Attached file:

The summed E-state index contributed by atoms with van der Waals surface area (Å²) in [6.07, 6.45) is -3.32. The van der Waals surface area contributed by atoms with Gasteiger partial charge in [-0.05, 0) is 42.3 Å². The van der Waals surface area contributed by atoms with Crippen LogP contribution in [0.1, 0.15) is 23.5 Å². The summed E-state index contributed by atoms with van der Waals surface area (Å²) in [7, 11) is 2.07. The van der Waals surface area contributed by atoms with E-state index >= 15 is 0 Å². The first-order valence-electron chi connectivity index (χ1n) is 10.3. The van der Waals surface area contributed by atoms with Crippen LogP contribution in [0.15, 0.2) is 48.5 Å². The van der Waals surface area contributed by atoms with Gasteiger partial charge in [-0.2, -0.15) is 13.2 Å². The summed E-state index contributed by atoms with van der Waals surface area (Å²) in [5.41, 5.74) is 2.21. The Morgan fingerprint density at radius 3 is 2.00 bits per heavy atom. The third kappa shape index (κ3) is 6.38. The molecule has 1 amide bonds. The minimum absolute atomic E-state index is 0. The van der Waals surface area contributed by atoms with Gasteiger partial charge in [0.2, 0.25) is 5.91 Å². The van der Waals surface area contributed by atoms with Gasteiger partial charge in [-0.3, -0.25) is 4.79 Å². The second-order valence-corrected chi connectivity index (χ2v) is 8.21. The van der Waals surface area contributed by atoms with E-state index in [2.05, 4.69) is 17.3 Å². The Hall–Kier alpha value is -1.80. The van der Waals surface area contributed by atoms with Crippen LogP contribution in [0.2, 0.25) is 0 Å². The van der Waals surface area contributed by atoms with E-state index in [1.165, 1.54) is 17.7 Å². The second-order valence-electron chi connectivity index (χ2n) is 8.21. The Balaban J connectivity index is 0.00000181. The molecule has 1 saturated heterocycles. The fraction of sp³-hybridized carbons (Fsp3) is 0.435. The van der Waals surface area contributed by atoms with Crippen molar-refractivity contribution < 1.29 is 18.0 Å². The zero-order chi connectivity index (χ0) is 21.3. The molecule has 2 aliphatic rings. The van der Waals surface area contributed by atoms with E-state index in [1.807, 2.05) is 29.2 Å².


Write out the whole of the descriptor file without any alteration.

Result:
The summed E-state index contributed by atoms with van der Waals surface area (Å²) in [6.07, 6.45) is -3.32. The van der Waals surface area contributed by atoms with Gasteiger partial charge in [-0.05, 0) is 42.3 Å². The van der Waals surface area contributed by atoms with Crippen LogP contribution in [0.1, 0.15) is 23.5 Å². The summed E-state index contributed by atoms with van der Waals surface area (Å²) in [7, 11) is 2.07. The van der Waals surface area contributed by atoms with E-state index >= 15 is 0 Å². The first-order valence-electron chi connectivity index (χ1n) is 10.3. The van der Waals surface area contributed by atoms with Crippen LogP contribution in [0.15, 0.2) is 48.5 Å². The van der Waals surface area contributed by atoms with Gasteiger partial charge in [-0.2, -0.15) is 13.2 Å². The summed E-state index contributed by atoms with van der Waals surface area (Å²) in [5.41, 5.74) is 2.21. The Morgan fingerprint density at radius 3 is 2.00 bits per heavy atom. The third kappa shape index (κ3) is 6.38. The molecule has 1 amide bonds. The minimum absolute atomic E-state index is 0. The van der Waals surface area contributed by atoms with Gasteiger partial charge in [0.2, 0.25) is 5.91 Å². The van der Waals surface area contributed by atoms with Gasteiger partial charge in [-0.3, -0.25) is 4.79 Å². The second-order valence-corrected chi connectivity index (χ2v) is 8.21. The van der Waals surface area contributed by atoms with E-state index in [2.05, 4.69) is 17.3 Å². The Hall–Kier alpha value is -1.80. The van der Waals surface area contributed by atoms with Crippen LogP contribution in [0.2, 0.25) is 0 Å². The van der Waals surface area contributed by atoms with E-state index in [1.165, 1.54) is 17.7 Å². The second-order valence-electron chi connectivity index (χ2n) is 8.21. The Balaban J connectivity index is 0.00000181. The molecule has 1 saturated heterocycles. The fraction of sp³-hybridized carbons (Fsp3) is 0.435. The van der Waals surface area contributed by atoms with Crippen molar-refractivity contribution < 1.29 is 18.0 Å². The zero-order chi connectivity index (χ0) is 21.3. The molecule has 2 aliphatic rings. The van der Waals surface area contributed by atoms with E-state index in [1.807, 2.05) is 29.2 Å².